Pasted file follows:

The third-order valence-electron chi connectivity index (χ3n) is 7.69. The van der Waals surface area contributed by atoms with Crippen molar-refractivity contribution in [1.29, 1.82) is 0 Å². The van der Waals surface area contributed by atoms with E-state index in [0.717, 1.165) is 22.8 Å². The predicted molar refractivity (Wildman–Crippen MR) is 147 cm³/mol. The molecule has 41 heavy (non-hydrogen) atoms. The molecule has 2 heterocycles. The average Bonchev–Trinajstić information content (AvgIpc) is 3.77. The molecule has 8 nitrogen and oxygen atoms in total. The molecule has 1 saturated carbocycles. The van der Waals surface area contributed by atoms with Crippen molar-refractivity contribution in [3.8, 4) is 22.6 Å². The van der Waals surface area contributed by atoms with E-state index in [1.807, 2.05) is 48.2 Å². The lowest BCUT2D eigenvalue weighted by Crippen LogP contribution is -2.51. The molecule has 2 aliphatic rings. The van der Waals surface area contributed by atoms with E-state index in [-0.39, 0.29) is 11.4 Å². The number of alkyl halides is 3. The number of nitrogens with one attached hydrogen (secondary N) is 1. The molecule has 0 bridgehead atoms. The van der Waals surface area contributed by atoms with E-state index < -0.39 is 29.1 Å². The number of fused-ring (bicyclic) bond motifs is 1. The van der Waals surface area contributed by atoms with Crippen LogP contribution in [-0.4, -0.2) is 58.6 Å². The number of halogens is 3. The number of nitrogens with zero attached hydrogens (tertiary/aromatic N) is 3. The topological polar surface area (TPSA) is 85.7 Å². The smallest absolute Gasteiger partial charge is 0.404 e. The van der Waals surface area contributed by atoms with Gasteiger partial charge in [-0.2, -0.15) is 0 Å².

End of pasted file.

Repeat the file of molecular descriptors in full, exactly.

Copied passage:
The third-order valence-electron chi connectivity index (χ3n) is 7.69. The van der Waals surface area contributed by atoms with Crippen molar-refractivity contribution in [1.29, 1.82) is 0 Å². The van der Waals surface area contributed by atoms with E-state index in [0.717, 1.165) is 22.8 Å². The predicted molar refractivity (Wildman–Crippen MR) is 147 cm³/mol. The molecule has 41 heavy (non-hydrogen) atoms. The molecule has 2 heterocycles. The average Bonchev–Trinajstić information content (AvgIpc) is 3.77. The molecule has 8 nitrogen and oxygen atoms in total. The molecule has 1 saturated carbocycles. The van der Waals surface area contributed by atoms with Crippen molar-refractivity contribution in [3.8, 4) is 22.6 Å². The van der Waals surface area contributed by atoms with E-state index in [1.807, 2.05) is 48.2 Å². The lowest BCUT2D eigenvalue weighted by Crippen LogP contribution is -2.51. The molecule has 2 aliphatic rings. The van der Waals surface area contributed by atoms with E-state index in [-0.39, 0.29) is 11.4 Å². The number of alkyl halides is 3. The number of nitrogens with one attached hydrogen (secondary N) is 1. The molecule has 0 bridgehead atoms. The van der Waals surface area contributed by atoms with E-state index < -0.39 is 29.1 Å². The number of fused-ring (bicyclic) bond motifs is 1. The van der Waals surface area contributed by atoms with Crippen LogP contribution in [-0.4, -0.2) is 58.6 Å². The number of halogens is 3. The number of nitrogens with zero attached hydrogens (tertiary/aromatic N) is 3. The topological polar surface area (TPSA) is 85.7 Å². The smallest absolute Gasteiger partial charge is 0.404 e. The van der Waals surface area contributed by atoms with Gasteiger partial charge in [-0.2, -0.15) is 0 Å².